As I keep saying before, we’re too soft on crime, especially if the offenders are teenagers.
In this case, the victim is sexually violated by two high school lacross players at a party. The players, Austin Zehnder and Will Frey, take pictures on their cell phones of them sexually abusing a passed out girl at a party, and show it off to her school. She finds out, and tells police. The punks are caught with the photos on their cell phones. Confronted with the evidence, they confess the whole thing, claim it was, “Just a joke.” What does the court do? Jails the victim! the boys don’t spend a day in jail. They get 50 hours of community service, and their records will be expunged. They’re high-schoolers, so they could be charged as adults. But the victim is jailed for tweeting about how outraged she is at the courts for not punishing her attackers.
So, say bad things about the judge and prosecutor who let your rapists off scott free, and you go to jail? This is America! I though freedom of speech was a right! What about when the speech is completely true? This girl’s tweets are the only thing that will maybe show up about the felony as these boys go on in life. We’re being too soft on teen offenders, especially when it comes to sex crimes and murder. At the same time, we’re willing to jail the victims who speak out about being victims?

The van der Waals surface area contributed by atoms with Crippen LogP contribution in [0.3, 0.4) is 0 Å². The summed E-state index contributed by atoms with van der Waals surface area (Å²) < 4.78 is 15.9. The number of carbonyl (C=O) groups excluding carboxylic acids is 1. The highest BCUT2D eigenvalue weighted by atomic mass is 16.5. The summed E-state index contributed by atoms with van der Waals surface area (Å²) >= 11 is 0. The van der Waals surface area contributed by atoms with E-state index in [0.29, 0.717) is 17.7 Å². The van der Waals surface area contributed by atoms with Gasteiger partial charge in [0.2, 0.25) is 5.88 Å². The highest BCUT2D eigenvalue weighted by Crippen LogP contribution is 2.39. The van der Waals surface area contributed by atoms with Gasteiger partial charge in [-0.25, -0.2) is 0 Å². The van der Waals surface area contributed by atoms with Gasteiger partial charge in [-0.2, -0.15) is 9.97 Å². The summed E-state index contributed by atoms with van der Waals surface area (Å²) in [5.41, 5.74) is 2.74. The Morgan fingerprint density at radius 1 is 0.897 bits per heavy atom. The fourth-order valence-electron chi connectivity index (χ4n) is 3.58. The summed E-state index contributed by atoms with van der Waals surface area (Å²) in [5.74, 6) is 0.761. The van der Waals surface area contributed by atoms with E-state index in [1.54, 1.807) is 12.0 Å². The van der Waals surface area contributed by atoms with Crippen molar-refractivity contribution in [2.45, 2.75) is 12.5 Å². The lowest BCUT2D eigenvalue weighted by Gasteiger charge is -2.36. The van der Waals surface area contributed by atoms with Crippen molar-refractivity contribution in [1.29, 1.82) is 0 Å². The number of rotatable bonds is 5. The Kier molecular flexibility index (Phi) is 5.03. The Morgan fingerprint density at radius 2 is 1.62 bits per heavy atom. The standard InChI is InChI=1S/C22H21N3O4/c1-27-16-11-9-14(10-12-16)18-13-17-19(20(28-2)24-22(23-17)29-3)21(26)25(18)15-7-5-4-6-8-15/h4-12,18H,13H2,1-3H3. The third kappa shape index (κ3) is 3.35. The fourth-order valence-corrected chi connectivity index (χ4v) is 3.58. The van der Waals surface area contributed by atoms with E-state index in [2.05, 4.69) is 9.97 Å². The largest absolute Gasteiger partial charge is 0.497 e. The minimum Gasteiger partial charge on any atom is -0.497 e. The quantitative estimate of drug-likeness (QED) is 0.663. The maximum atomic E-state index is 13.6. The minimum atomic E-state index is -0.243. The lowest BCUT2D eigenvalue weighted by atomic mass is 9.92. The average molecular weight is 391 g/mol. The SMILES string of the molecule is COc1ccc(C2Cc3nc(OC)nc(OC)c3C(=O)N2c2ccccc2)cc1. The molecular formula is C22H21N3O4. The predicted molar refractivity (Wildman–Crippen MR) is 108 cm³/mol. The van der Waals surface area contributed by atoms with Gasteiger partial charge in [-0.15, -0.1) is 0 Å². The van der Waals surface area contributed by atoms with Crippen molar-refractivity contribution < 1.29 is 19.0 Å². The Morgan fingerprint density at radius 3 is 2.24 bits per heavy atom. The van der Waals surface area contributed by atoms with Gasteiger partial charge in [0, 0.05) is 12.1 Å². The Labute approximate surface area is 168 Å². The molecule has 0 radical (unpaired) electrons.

This travesty of justice would be allowed to stand, except for the ACLU and a private attorney. They discovered that Paul Richwalsky, one of the prosecutors, had attended the boys high school and was an active supporter of the sports teams there — he was persecuting a rape victim for high-school football! A private attorney filed a motion to remove the prosecutor and judges involved for conflict of interest. The boys attorney, David Mejia, realized that public opinion had turned against him, and withdrew the motion to have the victim jailed, due to the press coverage. In my opinion, what he did was a violation of his duty as a member or the court and he should be disbarred. Sadly, lawyers are only disbarred for one thing — improper cash management.
Well, it is Kentucky after all. Football corruption and backwoods ideals. Victims must be allowed to speak about crimes that happened to them. Gag rules should never apply to them. It’s just that simple.